I’m not the kind of guy who gets misty eyed over cars, but I do feel a certain affection for this beast. It’s the first and only car I’ve ever owned- the only vehicle that’s hit 100 mph under my tutelage (cross-country, near Billings in 1998). I’ve blown tires in nine states- mostly on dirt roads. I’ve also gotten into multiple stare-downs and occasional shouting matches with assorted rural knuckle-draggers… carrying an Obama ’08 sticker and a ‘going to church no more makes you a Christian than going to the garage makes you a car’ decal will do that for you.
Reconciliation Ecology! I love this idea. It’s the notion that the ‘natural’ and ‘human’ worlds can be integrated… bringing a touch of the wild into places where we live.
The ‘green roof’ movement is one example. Every town and city has hectares of rooftop wasteland that can easily support plant-life, from potted tomatoes to trees. Tracts of former sterility functioning like a giant lung.
This concept is part of what drives the designs for my ceramic fountains. I’ve been building small planters into the forms, with an eye towards hosting fish in the main basins… perhaps allowing the entire structure to function as a quasi-biosphere.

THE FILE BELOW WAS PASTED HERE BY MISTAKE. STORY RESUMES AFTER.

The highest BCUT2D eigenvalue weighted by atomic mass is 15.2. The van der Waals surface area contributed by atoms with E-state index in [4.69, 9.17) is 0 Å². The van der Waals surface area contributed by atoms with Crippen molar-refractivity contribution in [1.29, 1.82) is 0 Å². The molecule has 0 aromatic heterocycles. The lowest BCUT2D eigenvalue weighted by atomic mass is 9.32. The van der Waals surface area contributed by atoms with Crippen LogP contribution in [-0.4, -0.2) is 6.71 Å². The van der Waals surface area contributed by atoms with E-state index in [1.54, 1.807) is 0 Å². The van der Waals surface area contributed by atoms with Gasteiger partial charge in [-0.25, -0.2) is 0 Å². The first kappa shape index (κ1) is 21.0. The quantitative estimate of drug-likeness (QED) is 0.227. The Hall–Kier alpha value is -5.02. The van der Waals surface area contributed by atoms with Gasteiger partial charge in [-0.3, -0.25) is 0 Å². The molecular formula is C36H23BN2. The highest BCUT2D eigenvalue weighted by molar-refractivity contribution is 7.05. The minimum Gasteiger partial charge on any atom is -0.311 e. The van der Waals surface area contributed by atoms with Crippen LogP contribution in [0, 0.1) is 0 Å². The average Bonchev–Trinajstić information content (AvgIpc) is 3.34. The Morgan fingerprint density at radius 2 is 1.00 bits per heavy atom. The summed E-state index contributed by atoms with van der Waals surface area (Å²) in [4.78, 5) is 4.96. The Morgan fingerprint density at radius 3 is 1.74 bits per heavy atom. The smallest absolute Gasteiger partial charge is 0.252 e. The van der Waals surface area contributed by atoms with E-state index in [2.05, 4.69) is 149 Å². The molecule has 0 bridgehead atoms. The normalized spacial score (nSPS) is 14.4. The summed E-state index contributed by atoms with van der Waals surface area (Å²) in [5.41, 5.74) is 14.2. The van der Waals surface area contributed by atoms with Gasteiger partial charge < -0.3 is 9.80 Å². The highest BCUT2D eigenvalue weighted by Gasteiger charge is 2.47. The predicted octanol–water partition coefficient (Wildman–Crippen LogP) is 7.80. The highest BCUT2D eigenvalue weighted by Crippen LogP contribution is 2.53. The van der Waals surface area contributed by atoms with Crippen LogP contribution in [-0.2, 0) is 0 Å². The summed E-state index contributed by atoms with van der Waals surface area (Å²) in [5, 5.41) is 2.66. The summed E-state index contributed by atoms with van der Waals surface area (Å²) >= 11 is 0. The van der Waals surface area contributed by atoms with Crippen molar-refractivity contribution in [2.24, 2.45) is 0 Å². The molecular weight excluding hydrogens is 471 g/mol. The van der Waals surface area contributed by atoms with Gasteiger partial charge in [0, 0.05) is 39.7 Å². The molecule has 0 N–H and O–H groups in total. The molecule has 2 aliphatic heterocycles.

A four-cylinder Ford doesn’t make a great shuttle. These days, I use the green machine mainly for moving weighty stuff (clay, retired Christmas trees, tables, etc.). Also- the thing is useless in the winter (rear wheel drive). Thus, it often sits forlorn from November through May. This year, I didn’t fire it up (with jumper cables) until it was time to move a couple boxes of pottery to the local farmers market.
It turned out that there was a thriving nest of yellowjackets humming away, pegged on to the passenger-side door.
David James Duncan wrote a short essay called ‘Yellowjacket’ in River Teeth. He begins…
WHAT I’VE DONE TO THEM, WITHOUT WAITING FOR AGGRESSION ON THEIR PART, IS STALK THEIR UNDERGROUND STRONGHOLDS BY NIGHT, POUR GASOLINE DOWN THROUGH THE ARCHITECTONIC HALLS AND NURSERY CHAMBERS, BURN THEIR SLEEPING BODIES TO CINDERS, DIG EVERY LAST CHAMBER OUT WITH A SHOVEL, GRIND THE PALE BLIND YOUNG (STILL, SOMEHOW, WRITING) INTO THE DIRT WITH MY HEEL AND MUTTER, ‘WHAT ELSE CAN I DO TO YOU?
This about describes my mindset… exacerbated when I discovered six additional nests- including one in the tailgate and one inside the gas-cap.
Am I saying that I should have crafted a safe house on my truck door, and carried a roving cloud of hornets with me as I roved down the highway? Probably not, although I’d love to see whether the parking enforcers at the University of Idaho would at least leave me alone.
Perhaps a bee-hive in the carburetor, though….
(I'm afraid I hosed them out... but man, did I ever feel guilty. If they come back a third time, I may have to re-think my options).